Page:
Leonard Cohen On Writing, Herrings, & Blonde Girls In Oslo (1960s)

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I’ve been working on my new book but today I feel like giving up writing. The air is too sweet for all this working of the mind, the herrings are too tasty. When I am not watching blonde girls I am eating herring and sometimes I do both.quotedown2

Leonard Cohen

 

Leonard Cohen writing from Oslo while traveling with Marianne in the 1960s. From Various Positions: A Life of Leonard Cohen By Ira B. Nadel (Random House of Canada: 1996). Originally posted July 11, 2014 at DrHGuy.com, a predecessor of Cohencentric

Leonard Cohen on “what makes [Montreal] a good city for poets”

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Eclecticism is the situation in Montreal continually. It’s because the cultures are distinct. You’re taking something from the English, something from the French, something from the Jews – something from the past, something from the future. That’s what makes it a good city for poets. Things are still distinct. You do know that you’re penetrating into other sensibilities. It isn’t blurred, like in America, where the American idea is so strong.quotedown2

Leonard Cohen

 

From Conversations from a Room by Tom Chaffin. Canadian Forum: August/September 1983. Photo by By Chicoutimi – Own work, CC BY-SA 3.0, via Wikipedia Commons. Originally posted Feb 6, 2014 at DrHGuy.com, a predecessor of Cohencentric

More About Leonard Cohen’s Montreal

The best articles about Leonard Cohen’s Montreal homes and haunts as well as videos and a list of pertinent landmarks can be found at Resources: Leonard Cohen’s Montreal.

“I still pack [Leonard Cohen] like a sleeping pill, a beautiful ghost to surrender to, a spiritual songster for these unspiritual times.” Ahmed Rashid

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Throughout my life I have taken Cohen everywhere and I have done so like many others for wanting the poetry of love and tolerance, musical harmony and his gruff voice to end days of covering wars and political conflict as a journalist. Whenever I travel I still pack him like a sleeping pill, a beautiful ghost to surrender to, a spiritual songster for these unspiritual times. In a 1993 interview he came closest to defining his credo:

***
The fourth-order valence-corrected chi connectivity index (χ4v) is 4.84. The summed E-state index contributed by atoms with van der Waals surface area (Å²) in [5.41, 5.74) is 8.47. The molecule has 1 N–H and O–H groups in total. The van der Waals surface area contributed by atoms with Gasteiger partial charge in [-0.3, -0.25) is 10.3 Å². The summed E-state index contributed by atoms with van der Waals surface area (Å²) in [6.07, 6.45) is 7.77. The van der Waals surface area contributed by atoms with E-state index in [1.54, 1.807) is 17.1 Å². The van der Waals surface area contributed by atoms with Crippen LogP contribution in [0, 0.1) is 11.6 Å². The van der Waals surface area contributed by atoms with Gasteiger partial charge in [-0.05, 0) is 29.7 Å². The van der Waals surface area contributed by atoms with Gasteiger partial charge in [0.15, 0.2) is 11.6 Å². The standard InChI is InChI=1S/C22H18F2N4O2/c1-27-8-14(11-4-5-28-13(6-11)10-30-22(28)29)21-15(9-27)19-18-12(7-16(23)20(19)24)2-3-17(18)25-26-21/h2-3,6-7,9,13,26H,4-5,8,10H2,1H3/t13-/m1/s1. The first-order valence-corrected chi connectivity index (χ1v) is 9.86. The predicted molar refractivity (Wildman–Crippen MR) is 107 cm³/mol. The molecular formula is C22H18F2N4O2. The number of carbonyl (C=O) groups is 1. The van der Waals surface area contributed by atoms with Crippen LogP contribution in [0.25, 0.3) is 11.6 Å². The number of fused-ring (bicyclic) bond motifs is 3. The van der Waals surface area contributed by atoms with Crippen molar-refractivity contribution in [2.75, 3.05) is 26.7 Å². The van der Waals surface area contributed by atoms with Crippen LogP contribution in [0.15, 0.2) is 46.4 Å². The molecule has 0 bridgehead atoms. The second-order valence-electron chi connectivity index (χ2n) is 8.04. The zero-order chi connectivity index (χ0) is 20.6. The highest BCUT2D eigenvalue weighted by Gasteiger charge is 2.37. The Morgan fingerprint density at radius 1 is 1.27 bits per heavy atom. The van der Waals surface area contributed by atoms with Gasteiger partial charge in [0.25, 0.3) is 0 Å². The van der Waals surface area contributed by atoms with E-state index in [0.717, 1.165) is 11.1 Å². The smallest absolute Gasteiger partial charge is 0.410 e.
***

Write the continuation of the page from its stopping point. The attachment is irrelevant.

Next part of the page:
“I am completely open and transparent and therefore its easy for anyone to grasp the emotion that’s there. I am the person who tries everything and experience myself as falling apart. I try drugs, Jung, Zen meditation, love and it all falls apart at every moment. And the place where it all comes out is in the critical examination of those things – the songs. And because of this, I am vulnerable. There’s the line in ‘Anthem’ that says, ‘There’s a crack in everything/That’s how the light gets in.’ That sums it up: it’s as close to a credo as I’ve come.”quotedown2

Ahmed Rashid

 

From Death Of Leonard Cohen by Ahmed Rashid (ahmedrashid.com: November 11 2016). Photo by Chatham House – Ahmed Rashid, Journalist; Author, Pakistan on the Brink: The Future of Pakistan, Afghanistan and the West, CC  Wikipedia Commons

Also see Why I Love Leonard Cohen by Ahmed Rashid (New York Review of Books: Nov 15, 2012)

Thanks to Klaus Offermann, who alerted me to Death Of Leonard Cohen by Ahmed Rashid

Video: Leonard Cohen & The Lip-synching Lennettes Perform Take This Waltz – Norwegian TV, Feb 13, 1988

This is another iteration of the 1988 promotions Leonard Cohen made with backup singers, usually anonymous stand-ins, lip-synching his songs on TV in France, Germany, Belgium, and other European countries. Other videos of thee promotions can be viewed at

Thanks to Maria Cohen Viana, who alerted me to this video

Q: Is communication terrifying? Leonard Cohen: “It’s the easiest thing and the hardest thing”

From Having Lunch With Leonard Cohen by Jon Wilde, Sabatoge Times. Dec 3, 2015 (the quote itself is taken from a 1988 interview). Originally posted April 22, 2014 at DrHGuy.com, a predecessor of Cohencentric